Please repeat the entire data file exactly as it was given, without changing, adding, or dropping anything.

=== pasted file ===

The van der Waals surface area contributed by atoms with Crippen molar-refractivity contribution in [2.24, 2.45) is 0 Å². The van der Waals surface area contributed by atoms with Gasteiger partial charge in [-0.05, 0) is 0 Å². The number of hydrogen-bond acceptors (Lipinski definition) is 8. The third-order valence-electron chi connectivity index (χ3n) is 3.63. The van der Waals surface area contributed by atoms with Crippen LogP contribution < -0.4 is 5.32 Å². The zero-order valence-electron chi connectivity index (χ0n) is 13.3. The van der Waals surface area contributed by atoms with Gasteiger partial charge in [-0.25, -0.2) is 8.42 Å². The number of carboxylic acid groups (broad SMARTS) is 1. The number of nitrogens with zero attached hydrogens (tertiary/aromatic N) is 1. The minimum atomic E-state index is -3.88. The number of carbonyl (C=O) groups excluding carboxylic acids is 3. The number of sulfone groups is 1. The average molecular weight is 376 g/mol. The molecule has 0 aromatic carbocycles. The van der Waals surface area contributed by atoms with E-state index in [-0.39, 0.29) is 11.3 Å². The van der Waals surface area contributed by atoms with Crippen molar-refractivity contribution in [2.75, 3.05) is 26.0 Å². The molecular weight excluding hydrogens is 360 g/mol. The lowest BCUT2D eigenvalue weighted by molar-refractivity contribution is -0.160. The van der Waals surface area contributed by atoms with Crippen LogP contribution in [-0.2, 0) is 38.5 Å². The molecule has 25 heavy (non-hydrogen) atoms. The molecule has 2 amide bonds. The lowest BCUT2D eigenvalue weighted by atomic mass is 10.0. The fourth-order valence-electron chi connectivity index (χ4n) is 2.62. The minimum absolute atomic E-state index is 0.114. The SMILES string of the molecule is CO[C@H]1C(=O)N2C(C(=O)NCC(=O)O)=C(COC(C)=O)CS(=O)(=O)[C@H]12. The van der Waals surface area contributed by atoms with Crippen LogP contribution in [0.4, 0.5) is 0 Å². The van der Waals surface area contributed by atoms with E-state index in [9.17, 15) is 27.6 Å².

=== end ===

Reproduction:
The van der Waals surface area contributed by atoms with Crippen molar-refractivity contribution in [2.24, 2.45) is 0 Å². The van der Waals surface area contributed by atoms with Gasteiger partial charge in [-0.05, 0) is 0 Å². The number of hydrogen-bond acceptors (Lipinski definition) is 8. The third-order valence-electron chi connectivity index (χ3n) is 3.63. The van der Waals surface area contributed by atoms with Crippen LogP contribution < -0.4 is 5.32 Å². The zero-order valence-electron chi connectivity index (χ0n) is 13.3. The van der Waals surface area contributed by atoms with Gasteiger partial charge in [-0.25, -0.2) is 8.42 Å². The number of carboxylic acid groups (broad SMARTS) is 1. The number of nitrogens with zero attached hydrogens (tertiary/aromatic N) is 1. The minimum atomic E-state index is -3.88. The number of carbonyl (C=O) groups excluding carboxylic acids is 3. The number of sulfone groups is 1. The average molecular weight is 376 g/mol. The molecule has 0 aromatic carbocycles. The van der Waals surface area contributed by atoms with E-state index in [-0.39, 0.29) is 11.3 Å². The van der Waals surface area contributed by atoms with Crippen molar-refractivity contribution in [2.75, 3.05) is 26.0 Å². The molecular weight excluding hydrogens is 360 g/mol. The lowest BCUT2D eigenvalue weighted by molar-refractivity contribution is -0.160. The van der Waals surface area contributed by atoms with Crippen LogP contribution in [-0.2, 0) is 38.5 Å². The molecule has 25 heavy (non-hydrogen) atoms. The molecule has 2 amide bonds. The lowest BCUT2D eigenvalue weighted by atomic mass is 10.0. The fourth-order valence-electron chi connectivity index (χ4n) is 2.62. The minimum absolute atomic E-state index is 0.114. The SMILES string of the molecule is CO[C@H]1C(=O)N2C(C(=O)NCC(=O)O)=C(COC(C)=O)CS(=O)(=O)[C@H]12. The van der Waals surface area contributed by atoms with Crippen LogP contribution in [0.4, 0.5) is 0 Å². The van der Waals surface area contributed by atoms with E-state index in [9.17, 15) is 27.6 Å².